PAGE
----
Top Nebaska H.S. History Teacher Shown the Door After Showing Baghdad ER

Historians in the News

Michael Baker worked for the Lincoln, Nebraska, public schools since 1981.

But after he showed the documentary “Baghdad ER” to his geography class on April 18, his career there was over.

This, despite the fact that in 2006, Baker was one of only 47 teachers in the state to win National Board Certification, according to the Lincoln Journal Star, which broke the story.

Baker tells The Progressive that he cannot talk freely about what happened because he reached an agreement with the school district. Part of that agreement prohibits him from saying anything “disparaging” about it, he says.

But he does acknowledge this: “The morning after I showed the documentary ‘Baghdad ER’ was my last day in class.”

HBO, which aired “Baghdad ER,” describes it this way: “2-time Emmy Award winner producer/director Jon Alpert and Matthew O’Neill capture the humanity, hardships and heroism of the US Military and medical personnel of the 86th Combat Support Hospital, the Army’s premier medical facility in Iraq. Sometimes graphic in its depiction of combat-related wounds, Baghdad ER offers an unflinching and honest account of the realities of war.”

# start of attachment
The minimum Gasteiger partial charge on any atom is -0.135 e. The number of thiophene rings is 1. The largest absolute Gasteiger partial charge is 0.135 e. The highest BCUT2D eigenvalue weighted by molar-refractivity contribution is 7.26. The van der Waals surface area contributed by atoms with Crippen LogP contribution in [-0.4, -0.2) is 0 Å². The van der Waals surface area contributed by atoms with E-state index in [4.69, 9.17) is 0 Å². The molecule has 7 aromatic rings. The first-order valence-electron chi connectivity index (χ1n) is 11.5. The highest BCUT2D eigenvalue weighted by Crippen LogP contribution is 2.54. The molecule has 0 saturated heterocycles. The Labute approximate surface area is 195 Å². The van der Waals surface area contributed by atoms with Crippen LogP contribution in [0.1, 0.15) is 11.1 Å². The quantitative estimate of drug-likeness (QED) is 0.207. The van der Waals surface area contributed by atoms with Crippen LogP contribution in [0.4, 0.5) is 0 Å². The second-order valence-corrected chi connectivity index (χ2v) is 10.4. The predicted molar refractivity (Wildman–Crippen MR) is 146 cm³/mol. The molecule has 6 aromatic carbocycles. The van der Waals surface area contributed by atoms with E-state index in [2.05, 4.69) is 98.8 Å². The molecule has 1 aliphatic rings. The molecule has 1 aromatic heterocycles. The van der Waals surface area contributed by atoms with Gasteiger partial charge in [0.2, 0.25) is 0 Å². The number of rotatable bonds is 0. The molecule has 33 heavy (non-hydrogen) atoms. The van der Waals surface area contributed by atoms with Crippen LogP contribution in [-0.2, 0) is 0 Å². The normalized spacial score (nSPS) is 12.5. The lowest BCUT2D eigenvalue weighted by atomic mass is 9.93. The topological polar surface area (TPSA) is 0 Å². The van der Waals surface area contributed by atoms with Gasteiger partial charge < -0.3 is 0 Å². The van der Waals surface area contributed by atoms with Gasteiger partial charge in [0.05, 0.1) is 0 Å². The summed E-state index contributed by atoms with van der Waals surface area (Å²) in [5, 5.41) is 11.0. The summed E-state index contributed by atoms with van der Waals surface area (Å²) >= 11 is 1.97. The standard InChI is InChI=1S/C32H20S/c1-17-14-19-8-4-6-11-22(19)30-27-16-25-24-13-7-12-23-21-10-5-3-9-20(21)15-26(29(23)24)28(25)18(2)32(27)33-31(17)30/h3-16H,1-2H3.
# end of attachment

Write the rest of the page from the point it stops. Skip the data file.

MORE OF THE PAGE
Even the conservative magazine the National Review gave it a good review, calling it “refreshingly earnest.”

Baker waxes philosophical about his departure. “Teachers that teach against the grain often have difficulties with school systems,” he says. “What has happened to me is certainly not unusual.”

But his supporters are not so circumspect.

Michael Anderson taught with Baker at East High School for eight years. Now he’s the director of the school of education at the University of Wisconsin at Platteville.

“It’s outrageous,” Anderson says of Baker’s departure.

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